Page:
It was long expected that, alongside Tor's legitimate users, it would also
attract troublemakers who exploited Tor in order to abuse services on the
@@ -730,7 +733,7 @@
protected entities of the world.

Worse, many IP blacklists are not terribly fine-grained.
-No current IP blacklist, for example, allow a service provider to blacklist
+No current IP blacklist, for example, allows a service provider to blacklist
only those Tor nodes that allow access to a specific IP or port, even
though this information is readily available.  One IP blacklist even bans
every class C network that contains a Tor node, and recommends banning SMTP
@@ -758,7 +761,7 @@
But of course, we would prefer that legitimate anonymous users be able to
access abuse-prone services.  One conceivable approach would be to require
would-be IRC users, for instance, to register accounts if they wanted to
-access the IRC network from Tor.  But in practise, this would not
+access the IRC network from Tor.  In practise this would not
significantly impede abuse if creating new accounts were easily automatable;
this is why services use IP blocking.  In order to deter abuse, pseudonymous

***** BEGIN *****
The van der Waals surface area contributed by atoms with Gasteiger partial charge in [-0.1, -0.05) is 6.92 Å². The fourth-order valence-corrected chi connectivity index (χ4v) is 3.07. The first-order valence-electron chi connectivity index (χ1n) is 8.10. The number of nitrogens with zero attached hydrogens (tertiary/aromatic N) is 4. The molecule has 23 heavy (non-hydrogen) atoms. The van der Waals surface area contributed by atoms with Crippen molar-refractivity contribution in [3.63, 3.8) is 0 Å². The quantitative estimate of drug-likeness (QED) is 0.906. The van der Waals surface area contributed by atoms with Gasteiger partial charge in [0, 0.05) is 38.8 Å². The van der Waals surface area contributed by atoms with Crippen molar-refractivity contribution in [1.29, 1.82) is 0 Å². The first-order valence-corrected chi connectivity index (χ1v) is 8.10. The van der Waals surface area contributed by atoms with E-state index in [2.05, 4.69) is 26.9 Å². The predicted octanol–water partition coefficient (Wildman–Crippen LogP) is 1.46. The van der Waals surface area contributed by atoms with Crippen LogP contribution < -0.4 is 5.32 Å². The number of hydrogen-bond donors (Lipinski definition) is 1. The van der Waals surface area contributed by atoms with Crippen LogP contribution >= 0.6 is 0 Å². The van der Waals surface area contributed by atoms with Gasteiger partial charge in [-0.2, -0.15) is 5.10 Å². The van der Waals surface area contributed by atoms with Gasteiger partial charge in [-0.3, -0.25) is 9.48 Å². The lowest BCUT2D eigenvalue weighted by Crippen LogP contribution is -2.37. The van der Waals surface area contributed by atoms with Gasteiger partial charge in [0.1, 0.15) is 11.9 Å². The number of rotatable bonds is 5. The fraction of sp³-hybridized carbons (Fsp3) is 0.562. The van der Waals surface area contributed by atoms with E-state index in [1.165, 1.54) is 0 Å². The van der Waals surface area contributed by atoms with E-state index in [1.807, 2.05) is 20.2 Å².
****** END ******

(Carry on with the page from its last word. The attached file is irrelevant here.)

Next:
identities need to require a significant switching cost in resources or human
@@ -908,14 +911,21 @@
harness this increased latency to improve anonymity rather than just
reduce usability. Further, if we let clients label certain circuits as
mid-latency as they are constructed, we could handle both types of traffic
-on the same network, giving users a choice between speed and security.
+on the same network, giving users a choice between speed and security---and
+giving researchers a chance to experiment with parameters to improve the
+quality of those choices.

\subsection{Enclaves and helper nodes}
\label{subsec:helper-nodes}

It has long been thought that the best anonymity comes from running your
-own node~\cite{tor-design,or-pet00}. This is called using Tor in an